The formal garden style originated in France around the 16 th century. These gardens are characterized by repeating patterns or elements within a space. The design relies on geometric lines that creates graceful shapes, carving vistas and pathways along the way. These gardens are very well balanced and highly structured.
Formal gardens tend to arrange plants in axial symmetry or graceful curvy lines creating strong visuals. The use of evergreen plants makes them very monochromatic in essence, using accent colors only within the areas shaped by these symmetrical planting patterns.
A focal point is a very important element in formal gardens and should be curated carefully. Samples of focal points can be fountains or reflecting pools, gloriettes, sculptures, statuaries, garden ornaments like urns, bird baths, armillary spheres, sundials, etc.
The most common plants used in this style are boxwoods, hollies, arborvitaes to create geometric shapes or green walls. Common elements in formal gardens also include open lawn areas, pleached trees and stone gravel when creating pathways. White flowering plants are traditional used in formal garden but not a must.
While formal gardens show significant human manipulation by controlling forms and color; the English garden shows the opposite… NO SYMMETRY. English style gardens are a loose, free-flowing explosion of color, textures and heights that is designed to look wild; mimicking a natural setting that just happened to grow that way.
This type of gardens originated in England around the 18 th century. Out of necessity, peasants utilized the space around their home to cultivate vegetable, plants with medical purpose, and gave some interest by incorporating colorful plants in between. It was a survival concept; every square inch had a purpose. This is why they look crammed but are in fact, highly organized and planned.
These gardens are fun but require a lot of maintenance and green thumb skills. Common elements in English gardens include bursts of color, height and texture. Fences to divide spaces and support vines, no defined edges and remember lots of plants randomly placed.
Other people call this style Zen gardens because they are meant for contemplation. This garden style originated in Japan at the same time Zen Buddhism started to become more popular around 1300 AC.
Japanese gardens tend to be minimalist, monochromatic and well-trimmed. Not straight lines like in Formal gardens, but rather round or smoothly in and out shapes. Since the purpose of creating this garden style is for contemplation, relaxation and meditation, every element brought into the design has to be in alignment with this philosophy. These gardens are meant to connect visually but not physically. Japanese gardens calm your senses.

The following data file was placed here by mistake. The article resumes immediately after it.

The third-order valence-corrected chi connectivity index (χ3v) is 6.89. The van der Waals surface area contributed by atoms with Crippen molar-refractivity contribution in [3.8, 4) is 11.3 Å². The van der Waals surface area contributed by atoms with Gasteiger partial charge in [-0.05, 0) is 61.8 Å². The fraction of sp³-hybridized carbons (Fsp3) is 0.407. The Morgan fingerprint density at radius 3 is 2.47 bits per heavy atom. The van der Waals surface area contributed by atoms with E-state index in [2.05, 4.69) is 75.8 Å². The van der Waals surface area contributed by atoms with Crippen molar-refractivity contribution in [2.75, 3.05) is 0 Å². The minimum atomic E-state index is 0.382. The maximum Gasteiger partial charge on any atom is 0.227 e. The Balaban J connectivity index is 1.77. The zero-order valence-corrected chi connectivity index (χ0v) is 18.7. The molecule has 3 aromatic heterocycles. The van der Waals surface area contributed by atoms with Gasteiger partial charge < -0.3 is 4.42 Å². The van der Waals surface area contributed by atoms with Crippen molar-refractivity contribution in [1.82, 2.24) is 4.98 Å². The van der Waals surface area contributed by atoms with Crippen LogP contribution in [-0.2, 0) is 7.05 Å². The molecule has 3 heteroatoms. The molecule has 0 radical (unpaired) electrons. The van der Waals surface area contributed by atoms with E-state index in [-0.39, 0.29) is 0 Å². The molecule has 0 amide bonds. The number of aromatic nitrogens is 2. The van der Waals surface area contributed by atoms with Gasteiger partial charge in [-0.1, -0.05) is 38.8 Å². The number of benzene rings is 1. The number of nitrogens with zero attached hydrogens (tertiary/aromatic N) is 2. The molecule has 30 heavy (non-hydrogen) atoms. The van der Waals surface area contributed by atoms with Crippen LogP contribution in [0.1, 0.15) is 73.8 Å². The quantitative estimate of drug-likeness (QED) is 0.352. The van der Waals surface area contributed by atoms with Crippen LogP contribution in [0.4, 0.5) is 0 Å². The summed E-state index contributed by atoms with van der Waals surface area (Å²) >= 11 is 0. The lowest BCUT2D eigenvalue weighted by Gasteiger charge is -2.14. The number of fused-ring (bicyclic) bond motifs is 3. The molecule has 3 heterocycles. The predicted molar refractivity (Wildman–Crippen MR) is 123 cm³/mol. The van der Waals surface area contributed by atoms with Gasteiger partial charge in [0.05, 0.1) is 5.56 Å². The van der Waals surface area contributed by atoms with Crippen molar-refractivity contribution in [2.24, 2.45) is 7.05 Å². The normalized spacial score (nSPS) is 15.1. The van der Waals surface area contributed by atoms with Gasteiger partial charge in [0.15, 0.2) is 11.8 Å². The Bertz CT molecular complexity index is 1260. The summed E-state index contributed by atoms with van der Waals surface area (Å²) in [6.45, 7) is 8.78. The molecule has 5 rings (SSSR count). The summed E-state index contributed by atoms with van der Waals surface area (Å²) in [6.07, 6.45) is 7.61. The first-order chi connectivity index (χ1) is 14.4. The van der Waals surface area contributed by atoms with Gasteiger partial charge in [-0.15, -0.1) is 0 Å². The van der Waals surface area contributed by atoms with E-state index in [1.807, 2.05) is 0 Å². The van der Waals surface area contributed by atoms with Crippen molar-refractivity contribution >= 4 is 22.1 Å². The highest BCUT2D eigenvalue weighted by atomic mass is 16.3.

Like English gardens, they are meant to be around your home. This garden style wants to replicate the mountains and rivers seeing in the beautiful natural landscapes in Asia but at a small, intimate scale. Every element brought to Japanese gardens has a meaning. These elements have to be well curated and carefully placed. Boulders represent mountains, raked white sands represent rivers and waves from the ocean, bridges mean connection between the earthly world and the spiritual earth, islands symbolize of longevity and health, water basins are used for ritual cleansing and the round trimmed bushes provide smoothness and calm to your senses. Sound is
something not to forget when planning these gardens. You can achieve this by incorporating soft running water or planting bamboo (its leaves produce a soft, crackling sound when wind passes by). Water also represents life-giving force.
Other garden elements to consider are stone lanterns, color red (denotes strength, strong emotions, vitality, power). Plants mostly used in Japanese gardens are cherry trees, Japanese maples, pines, Yaupon hollies, bamboo, azaleas, camelias, hydrangeas, water lilies, mosses among others.
Minimalist gardens rely on strong architectural elements and hardscapes to bring the beauty of an outdoor space without demanding lush, heavy plantings and, hence reducing maintenance.
The concept is to bring what you expect of a traditional garden… color, texture, balance, harmony, comfort, etc., into an outdoor space that still stimulates your senses but rely on fewer elements to create beauty. Repetition is the key word when planning minimalist gardens.
Common elements used in a minimalist garden include plants with strong architectural features, hardscape structures, straight or graceful curve lines, gravels, water and strong focal point like a modern, powerful artwork piece or sculpture.
Modern gardens are all about bringing the inside of the house to the outdoors. Apply the same design process when you are planning the rooms inside your home and translate them into your outdoor garden. Think about breaking up the outdoor space into rooms and the specific use of them. Plan these rooms to fit your lifestyle. In modern gardens you can borrow ideas from the garden styles described above and give them your personal style with a twist of modern aesthetic. Think about how the transition from indoor to outdoor flows… It should to be seamless.
Think about the rooms and your actual lifestyle. Do you like to entertain? Do you have kids, pets? Do you like to barbecue? How about planning for reading, meditating or just relaxing? Is it shade important to have?
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